Tuesday, March 15, 2016
Come back out of your shell, Lynn
I don't know if my examples are plentiful enough to truly prove the point, but I'd say a warning flag should go off when a writer-director names a character after themselves.
I most recently experienced this in Gaspar Noe's Love, which I suppose was intended to have some autobiographical elements. As would figure to be the case, Noe applies those elements in an unpredictable and haphazard way. Although it would seem that the movie's main character is based on him, as both are (or were) aspiring filmmakers who grew up in a different country than where the action is set, it's this character who at one point talks about naming his child Gaspar. As I never actually got what the connection was, my groan was delayed until the end of the movie, when I finally learned there was no explicit one.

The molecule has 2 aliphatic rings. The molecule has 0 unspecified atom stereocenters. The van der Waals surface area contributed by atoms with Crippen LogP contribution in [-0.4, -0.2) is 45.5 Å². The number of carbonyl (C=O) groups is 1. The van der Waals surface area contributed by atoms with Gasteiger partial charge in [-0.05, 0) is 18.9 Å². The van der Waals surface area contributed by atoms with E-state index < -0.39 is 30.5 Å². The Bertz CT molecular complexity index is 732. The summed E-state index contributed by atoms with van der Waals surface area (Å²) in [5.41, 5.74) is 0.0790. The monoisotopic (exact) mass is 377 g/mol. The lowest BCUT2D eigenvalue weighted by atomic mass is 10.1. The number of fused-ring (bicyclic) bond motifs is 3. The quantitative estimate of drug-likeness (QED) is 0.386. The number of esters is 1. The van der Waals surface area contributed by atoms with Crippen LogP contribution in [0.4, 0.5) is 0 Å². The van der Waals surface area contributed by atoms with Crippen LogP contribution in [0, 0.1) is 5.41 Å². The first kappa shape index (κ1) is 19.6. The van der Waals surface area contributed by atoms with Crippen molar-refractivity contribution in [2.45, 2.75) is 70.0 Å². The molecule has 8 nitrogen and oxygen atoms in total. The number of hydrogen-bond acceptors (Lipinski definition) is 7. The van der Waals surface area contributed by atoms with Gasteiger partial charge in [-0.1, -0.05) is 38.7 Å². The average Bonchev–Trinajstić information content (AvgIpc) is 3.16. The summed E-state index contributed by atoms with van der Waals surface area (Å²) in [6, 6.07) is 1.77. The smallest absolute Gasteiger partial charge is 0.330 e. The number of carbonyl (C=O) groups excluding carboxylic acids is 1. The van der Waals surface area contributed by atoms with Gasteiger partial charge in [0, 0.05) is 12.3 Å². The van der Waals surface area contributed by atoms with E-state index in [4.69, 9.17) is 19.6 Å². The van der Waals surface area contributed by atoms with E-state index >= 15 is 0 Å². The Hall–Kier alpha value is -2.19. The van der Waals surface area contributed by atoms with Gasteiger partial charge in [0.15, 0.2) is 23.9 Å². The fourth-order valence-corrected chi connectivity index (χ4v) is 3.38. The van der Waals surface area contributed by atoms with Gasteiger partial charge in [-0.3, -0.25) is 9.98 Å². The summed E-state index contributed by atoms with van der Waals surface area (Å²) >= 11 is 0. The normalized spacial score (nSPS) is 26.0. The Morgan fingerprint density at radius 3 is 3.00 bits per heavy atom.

Lynn Shelton's example in Laggies is a bit more whimsical, but no better. That turtle you see in the poster is named Lynn. There's as little ultimate explanation for it as there is for much of anything in this scattershot and highly disappointing movie.
I can sort of imagine how the bit came together, though. Shelton's last name is actually kind of a joke name you might give to a turtle. If you were into giving turtles comical names, you'd probably go with something more odd than "Lynn" as a first name, but "Shelton" would be a perfect last name, for sort of the same reason that one of the characters on Octonauts is called Shellington. So this theoretical whimsical turtle might be named something like Bartholomew Shelton, and he might also be a professor of turtleology. But the director abstracted the joke, got rid of all turtle-related references to her last name and just went with Lynn.